Tetris in HTML5 for Noobs: Part 6 – The Game State Grid

In this chapter, we will perform a major restructuring of the code to allow drawing multiple tetriminos at the same time. We’re going to create a variable called the state grid that will maintain the state of each grid location in the game canvas. A zero will represent an empty location and the numbers 1-7 will represent one of the tetrimino brick types. We’ll start by creating another global variable.

We need to initialize the grid to be a 2D array containing all zeros. In the initialize() function, add the following lines.

The first line creates a new Array object containing 20 elements and assigns it to the variable grid. The next line begins a for loop block. Just like functions and if-else statements, curly braces are used to define the scope of the for loop. Loops are one of the basic control structures in every programming language, repeating a block of code until a certain condition is met. A for loop executes the code inside the block a certain number of times. In JavaScript, a for loop is defined by the three statements separated by semicolons inside of the parentheses. The first statement defines a loop variable i that we initialize to zero. The second statement defines the stop condition for the loop, which we set as i < 20, meaning that the program should continue to loop as long as the loop variable i is less than 20. The third statement increments the loop variable each time through the loop. Altogether, these three statements create a loop that will execute 20 times, once for each row of the game state grid.

The first line inside the loop block assigns a 10-element Array object to the grid variable at one of the 20 row locations defined by the loop variable i. Notice that we access an individual Array element by using an integer in square brackets. Arrays in JavaScript are 0-indexed, meaning that the first element is accessed with an index of zero. We define another for loop, inside the first, with a different loop variable j to iterate over the 10 grid columns. This loop has no curly braces since it only repeats a single line. The indexing scheme on this line uses both loop variables, accessing a specific row and column of the grid and setting the value to zero.

Now that we have a game state grid defined, we need a function that will draw whatever it contains to the canvas. We define a new function drawGrid() that loops over each grid cell as before, and calls the drawBlock function.

You may notice that I said that grid contains an integer between 0 and 7 representing the block type, but our current drawBlock function takes a color parameter directly. We could change our representation so that grid holds a color value, but it will ultimately make things easier in the long run, if we modify our existing code to conform to this new representation. To do that, we need to add a block of code to the drawBlock function that will pick the appropriate color based on the block type. That should look like this:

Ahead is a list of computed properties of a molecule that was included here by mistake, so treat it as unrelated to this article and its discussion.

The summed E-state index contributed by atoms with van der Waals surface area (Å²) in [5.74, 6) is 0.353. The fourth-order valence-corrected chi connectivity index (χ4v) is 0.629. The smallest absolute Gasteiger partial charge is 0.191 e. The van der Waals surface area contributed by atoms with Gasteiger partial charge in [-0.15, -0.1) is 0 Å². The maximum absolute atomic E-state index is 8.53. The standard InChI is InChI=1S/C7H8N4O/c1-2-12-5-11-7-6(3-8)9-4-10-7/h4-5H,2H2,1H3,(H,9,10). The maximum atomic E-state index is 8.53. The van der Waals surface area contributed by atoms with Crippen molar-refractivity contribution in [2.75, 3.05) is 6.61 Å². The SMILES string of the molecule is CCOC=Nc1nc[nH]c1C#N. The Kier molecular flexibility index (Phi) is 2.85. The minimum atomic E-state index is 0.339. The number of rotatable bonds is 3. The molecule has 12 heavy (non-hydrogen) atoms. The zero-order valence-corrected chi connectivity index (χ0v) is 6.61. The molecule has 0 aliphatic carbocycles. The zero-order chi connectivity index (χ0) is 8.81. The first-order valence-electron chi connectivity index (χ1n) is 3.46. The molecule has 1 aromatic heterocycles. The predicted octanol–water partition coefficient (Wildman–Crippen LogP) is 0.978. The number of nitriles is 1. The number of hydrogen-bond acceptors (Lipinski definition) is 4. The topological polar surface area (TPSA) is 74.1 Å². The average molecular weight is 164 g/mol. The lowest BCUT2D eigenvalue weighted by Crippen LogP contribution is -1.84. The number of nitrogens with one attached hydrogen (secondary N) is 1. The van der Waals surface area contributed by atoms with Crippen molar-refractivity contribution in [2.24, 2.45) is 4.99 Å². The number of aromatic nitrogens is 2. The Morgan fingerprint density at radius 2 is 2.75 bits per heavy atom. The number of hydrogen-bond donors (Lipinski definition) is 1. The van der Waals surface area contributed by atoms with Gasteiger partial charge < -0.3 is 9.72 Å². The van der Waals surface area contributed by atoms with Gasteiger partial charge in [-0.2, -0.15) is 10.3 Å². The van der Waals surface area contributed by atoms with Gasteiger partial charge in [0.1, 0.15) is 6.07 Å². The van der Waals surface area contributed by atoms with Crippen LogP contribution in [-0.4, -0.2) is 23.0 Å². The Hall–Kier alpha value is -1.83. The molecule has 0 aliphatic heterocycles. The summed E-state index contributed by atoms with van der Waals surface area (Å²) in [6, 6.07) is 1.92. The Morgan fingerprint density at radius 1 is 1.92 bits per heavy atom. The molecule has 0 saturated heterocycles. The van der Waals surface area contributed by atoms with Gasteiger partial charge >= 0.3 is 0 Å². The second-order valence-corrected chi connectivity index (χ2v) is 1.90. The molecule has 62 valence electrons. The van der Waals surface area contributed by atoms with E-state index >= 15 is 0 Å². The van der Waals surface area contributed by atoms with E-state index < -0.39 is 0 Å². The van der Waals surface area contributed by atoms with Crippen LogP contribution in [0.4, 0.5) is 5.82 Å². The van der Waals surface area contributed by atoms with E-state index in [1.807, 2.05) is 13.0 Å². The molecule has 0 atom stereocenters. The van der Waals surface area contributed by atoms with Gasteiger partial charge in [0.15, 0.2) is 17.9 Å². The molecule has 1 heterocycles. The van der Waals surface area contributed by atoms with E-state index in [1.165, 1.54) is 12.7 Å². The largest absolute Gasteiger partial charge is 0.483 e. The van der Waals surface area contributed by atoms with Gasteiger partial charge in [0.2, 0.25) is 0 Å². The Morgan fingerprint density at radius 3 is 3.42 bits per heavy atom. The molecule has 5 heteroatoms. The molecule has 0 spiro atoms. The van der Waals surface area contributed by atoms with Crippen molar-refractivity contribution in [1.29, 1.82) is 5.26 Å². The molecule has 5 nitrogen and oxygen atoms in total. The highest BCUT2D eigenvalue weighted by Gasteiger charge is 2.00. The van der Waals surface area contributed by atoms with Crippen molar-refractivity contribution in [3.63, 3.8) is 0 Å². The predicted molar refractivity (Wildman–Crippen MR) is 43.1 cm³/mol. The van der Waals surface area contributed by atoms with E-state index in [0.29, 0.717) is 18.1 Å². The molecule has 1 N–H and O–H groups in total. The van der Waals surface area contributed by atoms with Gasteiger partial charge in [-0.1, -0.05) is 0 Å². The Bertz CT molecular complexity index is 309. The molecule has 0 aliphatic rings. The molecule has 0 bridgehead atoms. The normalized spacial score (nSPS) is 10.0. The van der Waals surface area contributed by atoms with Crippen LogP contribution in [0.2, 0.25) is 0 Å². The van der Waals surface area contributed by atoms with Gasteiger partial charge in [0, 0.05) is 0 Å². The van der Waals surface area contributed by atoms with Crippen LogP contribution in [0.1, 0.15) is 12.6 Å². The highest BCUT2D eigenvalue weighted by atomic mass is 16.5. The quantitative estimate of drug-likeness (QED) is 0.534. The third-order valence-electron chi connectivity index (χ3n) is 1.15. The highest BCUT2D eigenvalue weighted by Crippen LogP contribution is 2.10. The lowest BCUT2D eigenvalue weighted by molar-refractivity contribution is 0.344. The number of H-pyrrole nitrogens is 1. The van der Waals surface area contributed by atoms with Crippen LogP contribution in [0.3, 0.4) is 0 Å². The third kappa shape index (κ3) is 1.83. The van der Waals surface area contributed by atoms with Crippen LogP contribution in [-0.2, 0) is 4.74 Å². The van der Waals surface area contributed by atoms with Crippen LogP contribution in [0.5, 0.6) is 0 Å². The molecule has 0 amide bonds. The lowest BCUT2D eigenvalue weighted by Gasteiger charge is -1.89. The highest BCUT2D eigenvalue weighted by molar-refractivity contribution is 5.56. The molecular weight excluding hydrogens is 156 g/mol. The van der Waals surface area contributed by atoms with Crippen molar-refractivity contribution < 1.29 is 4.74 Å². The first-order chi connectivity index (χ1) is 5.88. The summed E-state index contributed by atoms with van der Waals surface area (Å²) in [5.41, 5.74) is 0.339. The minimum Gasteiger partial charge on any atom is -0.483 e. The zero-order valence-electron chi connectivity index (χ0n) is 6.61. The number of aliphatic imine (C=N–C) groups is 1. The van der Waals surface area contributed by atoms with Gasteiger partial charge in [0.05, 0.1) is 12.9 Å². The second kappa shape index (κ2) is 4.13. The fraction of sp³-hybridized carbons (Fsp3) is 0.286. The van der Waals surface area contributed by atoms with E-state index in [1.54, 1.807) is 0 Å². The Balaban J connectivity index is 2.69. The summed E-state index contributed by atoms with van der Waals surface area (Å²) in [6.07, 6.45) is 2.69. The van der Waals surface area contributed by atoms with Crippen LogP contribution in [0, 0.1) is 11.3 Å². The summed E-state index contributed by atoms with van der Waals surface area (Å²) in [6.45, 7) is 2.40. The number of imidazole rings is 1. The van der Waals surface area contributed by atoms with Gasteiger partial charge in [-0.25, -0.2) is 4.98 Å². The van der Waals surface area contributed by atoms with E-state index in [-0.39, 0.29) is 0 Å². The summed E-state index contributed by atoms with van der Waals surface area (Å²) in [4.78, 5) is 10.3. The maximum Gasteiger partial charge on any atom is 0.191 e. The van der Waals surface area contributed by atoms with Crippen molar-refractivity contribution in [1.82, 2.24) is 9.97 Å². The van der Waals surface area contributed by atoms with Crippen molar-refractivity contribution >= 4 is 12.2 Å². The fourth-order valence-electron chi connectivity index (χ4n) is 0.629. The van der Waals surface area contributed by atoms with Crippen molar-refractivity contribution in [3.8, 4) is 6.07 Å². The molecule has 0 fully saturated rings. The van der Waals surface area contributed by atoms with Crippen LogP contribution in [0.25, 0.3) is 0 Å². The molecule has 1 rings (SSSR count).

We’ll also put an additional if statement at the start of the function to only perform the drawing commands if the block type t > 0. This also changes our tetrimino indexing scheme, so we’ll need to change the drawTetrimino function as well. In addition to modifying the tetrimino index values, we need to change this function to modify the game state grid, rather than calling the drawBlock function directly. We also need the function to be able to erase a specific tetrimino, so an additional function parameter will be needed to indicate whether we want to draw or erase. This represents a rather significant change to the longest function we currently have. To make the change easier, we define a helper function that will mimic the form of the current drawBlock function, but will instead write to the game state grid. This will also allow us to make sure that the x and y values are valid.

The if statement in this function checks four different conditions. The && operators mean logical AND, so the whole condition will only be true if each of the four inequalities is true. Now in the drawTetrimino function, we can set the variable c = t*d, where t is the tetrimino type using the new indexing scheme, and d is 1 for drawing and 0 for erasing. We can then erase all of the existing lines that set the variable c. Then, using the find and replace command, we can change all of the drawBlock calls in this function with setGrid. Do NOT use replace all, as it is easy to accidentally replace something that shouldn’t be changed, causing errors.

The last thing we need to change is the keyDown function. Now that drawing is handled by the drawGrid function, we don’t need to clear the canvas each time a key is pressed. Instead, we will erase the current tetrimino using the current variable values, then update the values and redraw the tetrimino. If we don’t erase the old tetrimino when a new one is added, we can retain the position of the old blocks in the game state grid. This is how we can have multiple tetrimino blocks on the screen at the same time. The last two changes we need to make to this function are to add 1 to the new tetrimino type to account for the new indexing scheme, and to call the drawGrid function at the end to refresh the display. The complete code should look like this.

If you load the page now, you should be able to add new tetriminos with any key except the arrow keys, and move them with the arrow keys. You can stack them as you would when actually playing, however you’ll notice that if you move a piece over some existing blocks, they will be overwritten and will disappear when you move again. We’ll look at how to prevent this from happening next time when we introduce basic collision detection.

Updated: February 11, 2015 — 9:47 am

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